The philosophy of Archives and History is to provide teachers and students with primary source documents and the tools to use them to further their teaching and study of West Virginia and United States history. In any endeavor of this type it is difficult to create lessons where “one size fits all.” From the start we have tried to devise lessons that can be easily adapted, minimized, expanded and/or changed to fit the individual needs of teachers and their students. We have provided all of the following lessons in pdf and Word formats and would strongly encourage their use in any form that you deem appropriate. We would also encourage you to use the other resources and images found in His Soul Goes Marching On: The Life and Legacy of John Brown and any other information found on our website.
If you have questions, comments, lessons of your own that you would like to share, or subject area for which you would like lesson plans, please contact Matt McGrew.
History Scene Investigators – John Brown’s Raid PDF DOC PPT
In this lesson students play the role of a crime scene investigator looking at John Brown’s Raid. The investigation begins with three image analysis exercises that use the actual images that appeared in Harper’s Weekly and Frank Leslie’s Illustrated Newspaper. Utilizing the online exhibit His Soul Goes Marching On: The Life and Legacy of John Brown, produced by West Virginia Archives and History, students will compile the important way points on the road to Harpers Ferry and create a timeline of John Brown’s Raid. Students will next compile the evidence that could be used to prosecute the case. With the timeline in place and the evidence collected, students will then investigate the people who carried out the raid. The final exercise for the History Scene Investigators is to compile all of the information that the students have gathered into a final report. The lesson is provided in pdf and Word formats so that teachers can adapt it to their needs. Included are the lesson plan, worksheets, and a PowerPoint that corresponds to the History Scene Investigators –John Brown’s Raid lesson.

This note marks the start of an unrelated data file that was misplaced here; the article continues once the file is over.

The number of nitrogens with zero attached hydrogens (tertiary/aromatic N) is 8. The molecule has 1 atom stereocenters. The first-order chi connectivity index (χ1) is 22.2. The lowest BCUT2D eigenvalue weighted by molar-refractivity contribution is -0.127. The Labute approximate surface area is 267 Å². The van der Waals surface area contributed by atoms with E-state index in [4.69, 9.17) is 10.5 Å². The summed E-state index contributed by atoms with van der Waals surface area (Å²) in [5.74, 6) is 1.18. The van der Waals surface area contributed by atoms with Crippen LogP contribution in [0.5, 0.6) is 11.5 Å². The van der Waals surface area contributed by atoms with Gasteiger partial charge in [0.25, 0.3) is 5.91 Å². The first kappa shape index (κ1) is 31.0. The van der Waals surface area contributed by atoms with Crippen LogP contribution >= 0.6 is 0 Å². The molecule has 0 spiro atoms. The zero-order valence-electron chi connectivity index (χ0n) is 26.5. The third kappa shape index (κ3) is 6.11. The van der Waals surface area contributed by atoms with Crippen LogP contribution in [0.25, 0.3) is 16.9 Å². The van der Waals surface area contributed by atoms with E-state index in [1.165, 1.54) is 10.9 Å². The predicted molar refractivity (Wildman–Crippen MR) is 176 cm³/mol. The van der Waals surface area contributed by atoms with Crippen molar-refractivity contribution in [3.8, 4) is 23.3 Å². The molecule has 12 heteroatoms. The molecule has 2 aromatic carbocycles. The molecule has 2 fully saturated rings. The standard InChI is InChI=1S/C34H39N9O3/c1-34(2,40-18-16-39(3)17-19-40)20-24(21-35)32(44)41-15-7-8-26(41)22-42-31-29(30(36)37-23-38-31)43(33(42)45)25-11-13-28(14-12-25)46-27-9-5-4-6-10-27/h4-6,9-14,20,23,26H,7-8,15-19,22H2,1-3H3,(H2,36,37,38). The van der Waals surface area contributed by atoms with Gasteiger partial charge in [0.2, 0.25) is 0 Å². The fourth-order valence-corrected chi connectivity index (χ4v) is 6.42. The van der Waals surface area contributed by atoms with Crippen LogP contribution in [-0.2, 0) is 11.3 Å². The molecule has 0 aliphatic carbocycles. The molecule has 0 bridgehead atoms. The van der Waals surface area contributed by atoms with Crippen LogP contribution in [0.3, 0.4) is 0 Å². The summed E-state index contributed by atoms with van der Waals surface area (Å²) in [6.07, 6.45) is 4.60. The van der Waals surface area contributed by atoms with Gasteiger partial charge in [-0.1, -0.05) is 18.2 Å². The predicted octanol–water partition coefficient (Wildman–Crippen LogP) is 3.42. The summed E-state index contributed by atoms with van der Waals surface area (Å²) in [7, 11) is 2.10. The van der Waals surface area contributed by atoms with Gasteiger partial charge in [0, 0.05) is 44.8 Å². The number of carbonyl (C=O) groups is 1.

Intelligence of Authentic Character – News Coverage and John Brown’s Raid PDF DOC
When John Brown’s Raid happened in 1859 the railroad and telegraph were relatively new technologies. As with the technology of today these new technologies transformed the coverage of the news. In this lesson students will examine telegraph dispatches that were published in the October 18, 1859, edition of the Wheeling Intelligencer. These dispatches variously describe the raid as a slave revolt, a wage dispute and a labor uprising. The size and scale of the raid went from a handful of people up to 250. After reading the dispatches students will be asked a series of questions about reporting of the raid and will utilize the online exhibit His Soul Goes Marching On: The Life and Legacy of John Brown, produced by West Virginia ARchives and History, to write a report on what actually happened in the raid to compare with the initial reporting. The final questions ask students to consider the pitfalls of instantaneous news coverage. The lesson is provided in pdf and Word formats so that teachers can adapt it to their needs. Included are the lesson plan and the Intelligence of Authentic Character worksheet.
Harpers Ferry Letters PDF DOC
John Brown’s Raid was one of the most galvanizing events in American history. Slavery was the question of the day, but prior to the raid most Americans filled the middle ground. Following the raid that middle ground evaporated and people were forced to pick a side. In the Harpers Ferry Letters lesson students will explore the impressions of the raid through the eyes of three individuals. The first individual is a resident of Harpers Ferry that watched the raid transpire and felt the full terror that it unleashed. The second is an abolitionist from Massachusetts that applauds the efforts of John Brown to overthrow slavery. The third is an African American soldier that passed through Harpers Ferry during the Civil War. To help provide context to their letters students will utilize the online exhibit called His Soul Goes Marching On: The Life and Legacy of John Brown, produced by West Virginia Archives and History. The lesson is provided in pdf and Word formats so that teachers can adapt it to their needs. Included are the lesson plan and the Harpers Ferry Letters worksheet.